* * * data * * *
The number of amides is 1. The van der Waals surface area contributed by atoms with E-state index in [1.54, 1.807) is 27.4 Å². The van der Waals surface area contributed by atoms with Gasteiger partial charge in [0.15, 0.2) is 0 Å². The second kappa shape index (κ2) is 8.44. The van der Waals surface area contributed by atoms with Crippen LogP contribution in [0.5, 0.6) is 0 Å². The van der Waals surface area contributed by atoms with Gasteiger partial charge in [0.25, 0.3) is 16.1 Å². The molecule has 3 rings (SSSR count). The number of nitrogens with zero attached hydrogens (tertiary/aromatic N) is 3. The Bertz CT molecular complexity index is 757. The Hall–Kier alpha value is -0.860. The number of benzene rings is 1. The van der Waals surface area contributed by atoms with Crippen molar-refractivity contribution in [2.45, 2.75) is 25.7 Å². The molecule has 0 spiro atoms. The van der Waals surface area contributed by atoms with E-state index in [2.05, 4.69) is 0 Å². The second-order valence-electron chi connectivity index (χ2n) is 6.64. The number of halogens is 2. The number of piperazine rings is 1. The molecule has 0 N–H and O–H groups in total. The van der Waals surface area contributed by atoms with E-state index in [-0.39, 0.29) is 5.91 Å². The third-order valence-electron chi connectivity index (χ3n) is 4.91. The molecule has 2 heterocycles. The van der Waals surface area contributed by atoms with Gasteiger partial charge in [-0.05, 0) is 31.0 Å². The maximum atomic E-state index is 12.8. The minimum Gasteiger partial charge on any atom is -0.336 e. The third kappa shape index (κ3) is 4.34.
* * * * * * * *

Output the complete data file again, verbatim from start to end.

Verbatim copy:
The number of amides is 1. The van der Waals surface area contributed by atoms with E-state index in [1.54, 1.807) is 27.4 Å². The van der Waals surface area contributed by atoms with Gasteiger partial charge in [0.15, 0.2) is 0 Å². The second kappa shape index (κ2) is 8.44. The van der Waals surface area contributed by atoms with Crippen LogP contribution in [0.5, 0.6) is 0 Å². The van der Waals surface area contributed by atoms with Gasteiger partial charge in [0.25, 0.3) is 16.1 Å². The molecule has 3 rings (SSSR count). The number of nitrogens with zero attached hydrogens (tertiary/aromatic N) is 3. The Bertz CT molecular complexity index is 757. The Hall–Kier alpha value is -0.860. The number of benzene rings is 1. The van der Waals surface area contributed by atoms with Crippen molar-refractivity contribution in [2.45, 2.75) is 25.7 Å². The molecule has 0 spiro atoms. The van der Waals surface area contributed by atoms with E-state index in [2.05, 4.69) is 0 Å². The second-order valence-electron chi connectivity index (χ2n) is 6.64. The number of halogens is 2. The number of piperazine rings is 1. The molecule has 0 N–H and O–H groups in total. The van der Waals surface area contributed by atoms with E-state index in [-0.39, 0.29) is 5.91 Å². The third-order valence-electron chi connectivity index (χ3n) is 4.91. The molecule has 2 heterocycles. The van der Waals surface area contributed by atoms with Gasteiger partial charge in [-0.05, 0) is 31.0 Å². The maximum atomic E-state index is 12.8. The minimum Gasteiger partial charge on any atom is -0.336 e. The third kappa shape index (κ3) is 4.34.